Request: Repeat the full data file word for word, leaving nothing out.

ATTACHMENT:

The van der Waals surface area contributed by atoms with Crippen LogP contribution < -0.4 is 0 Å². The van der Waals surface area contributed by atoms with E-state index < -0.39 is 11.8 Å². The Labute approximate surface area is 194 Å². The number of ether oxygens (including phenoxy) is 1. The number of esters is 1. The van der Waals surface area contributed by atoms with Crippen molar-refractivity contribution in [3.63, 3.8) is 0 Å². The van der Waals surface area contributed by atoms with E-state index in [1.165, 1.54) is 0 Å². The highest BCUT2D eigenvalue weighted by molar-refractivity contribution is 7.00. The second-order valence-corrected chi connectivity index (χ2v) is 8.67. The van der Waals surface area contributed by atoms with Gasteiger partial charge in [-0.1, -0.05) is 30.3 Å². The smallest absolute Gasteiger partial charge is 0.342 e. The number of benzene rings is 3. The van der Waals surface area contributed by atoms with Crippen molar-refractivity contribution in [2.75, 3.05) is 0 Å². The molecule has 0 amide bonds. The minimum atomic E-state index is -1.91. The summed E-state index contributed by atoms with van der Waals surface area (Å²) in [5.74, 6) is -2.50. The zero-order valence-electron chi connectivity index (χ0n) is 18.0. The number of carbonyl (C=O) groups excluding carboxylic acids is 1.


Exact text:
The van der Waals surface area contributed by atoms with Crippen LogP contribution < -0.4 is 0 Å². The van der Waals surface area contributed by atoms with E-state index < -0.39 is 11.8 Å². The Labute approximate surface area is 194 Å². The number of ether oxygens (including phenoxy) is 1. The number of esters is 1. The van der Waals surface area contributed by atoms with Crippen molar-refractivity contribution in [3.63, 3.8) is 0 Å². The van der Waals surface area contributed by atoms with E-state index in [1.165, 1.54) is 0 Å². The highest BCUT2D eigenvalue weighted by molar-refractivity contribution is 7.00. The second-order valence-corrected chi connectivity index (χ2v) is 8.67. The van der Waals surface area contributed by atoms with Gasteiger partial charge in [-0.1, -0.05) is 30.3 Å². The smallest absolute Gasteiger partial charge is 0.342 e. The number of benzene rings is 3. The van der Waals surface area contributed by atoms with Crippen molar-refractivity contribution in [2.75, 3.05) is 0 Å². The molecule has 0 amide bonds. The minimum atomic E-state index is -1.91. The summed E-state index contributed by atoms with van der Waals surface area (Å²) in [5.74, 6) is -2.50. The zero-order valence-electron chi connectivity index (χ0n) is 18.0. The number of carbonyl (C=O) groups excluding carboxylic acids is 1.